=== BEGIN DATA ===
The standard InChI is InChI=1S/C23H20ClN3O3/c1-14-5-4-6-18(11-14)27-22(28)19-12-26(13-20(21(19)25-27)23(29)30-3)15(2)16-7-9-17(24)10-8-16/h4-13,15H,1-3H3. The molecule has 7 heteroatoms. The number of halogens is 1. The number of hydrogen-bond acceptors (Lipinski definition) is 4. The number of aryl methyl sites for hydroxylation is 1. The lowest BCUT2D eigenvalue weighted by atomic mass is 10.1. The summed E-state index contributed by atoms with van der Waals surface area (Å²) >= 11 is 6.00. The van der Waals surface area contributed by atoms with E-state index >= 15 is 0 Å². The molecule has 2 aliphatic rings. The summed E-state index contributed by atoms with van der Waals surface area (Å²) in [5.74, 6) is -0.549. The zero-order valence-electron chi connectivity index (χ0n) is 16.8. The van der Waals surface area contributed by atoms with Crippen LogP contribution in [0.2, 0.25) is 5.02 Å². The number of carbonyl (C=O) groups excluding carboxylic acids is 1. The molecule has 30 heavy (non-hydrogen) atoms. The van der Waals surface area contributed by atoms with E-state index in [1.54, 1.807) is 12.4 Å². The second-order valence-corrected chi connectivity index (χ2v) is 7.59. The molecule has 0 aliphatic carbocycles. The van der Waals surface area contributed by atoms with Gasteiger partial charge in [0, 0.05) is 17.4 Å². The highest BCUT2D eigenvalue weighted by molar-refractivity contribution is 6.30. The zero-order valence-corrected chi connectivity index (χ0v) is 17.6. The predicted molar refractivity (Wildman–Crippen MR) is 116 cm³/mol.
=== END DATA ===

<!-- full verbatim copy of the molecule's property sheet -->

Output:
The standard InChI is InChI=1S/C23H20ClN3O3/c1-14-5-4-6-18(11-14)27-22(28)19-12-26(13-20(21(19)25-27)23(29)30-3)15(2)16-7-9-17(24)10-8-16/h4-13,15H,1-3H3. The molecule has 7 heteroatoms. The number of halogens is 1. The number of hydrogen-bond acceptors (Lipinski definition) is 4. The number of aryl methyl sites for hydroxylation is 1. The lowest BCUT2D eigenvalue weighted by atomic mass is 10.1. The summed E-state index contributed by atoms with van der Waals surface area (Å²) >= 11 is 6.00. The van der Waals surface area contributed by atoms with E-state index >= 15 is 0 Å². The molecule has 2 aliphatic rings. The summed E-state index contributed by atoms with van der Waals surface area (Å²) in [5.74, 6) is -0.549. The zero-order valence-electron chi connectivity index (χ0n) is 16.8. The van der Waals surface area contributed by atoms with Crippen LogP contribution in [0.2, 0.25) is 5.02 Å². The number of carbonyl (C=O) groups excluding carboxylic acids is 1. The molecule has 30 heavy (non-hydrogen) atoms. The van der Waals surface area contributed by atoms with E-state index in [1.54, 1.807) is 12.4 Å². The second-order valence-corrected chi connectivity index (χ2v) is 7.59. The molecule has 0 aliphatic carbocycles. The van der Waals surface area contributed by atoms with Gasteiger partial charge in [0, 0.05) is 17.4 Å². The highest BCUT2D eigenvalue weighted by molar-refractivity contribution is 6.30. The zero-order valence-corrected chi connectivity index (χ0v) is 17.6. The predicted molar refractivity (Wildman–Crippen MR) is 116 cm³/mol.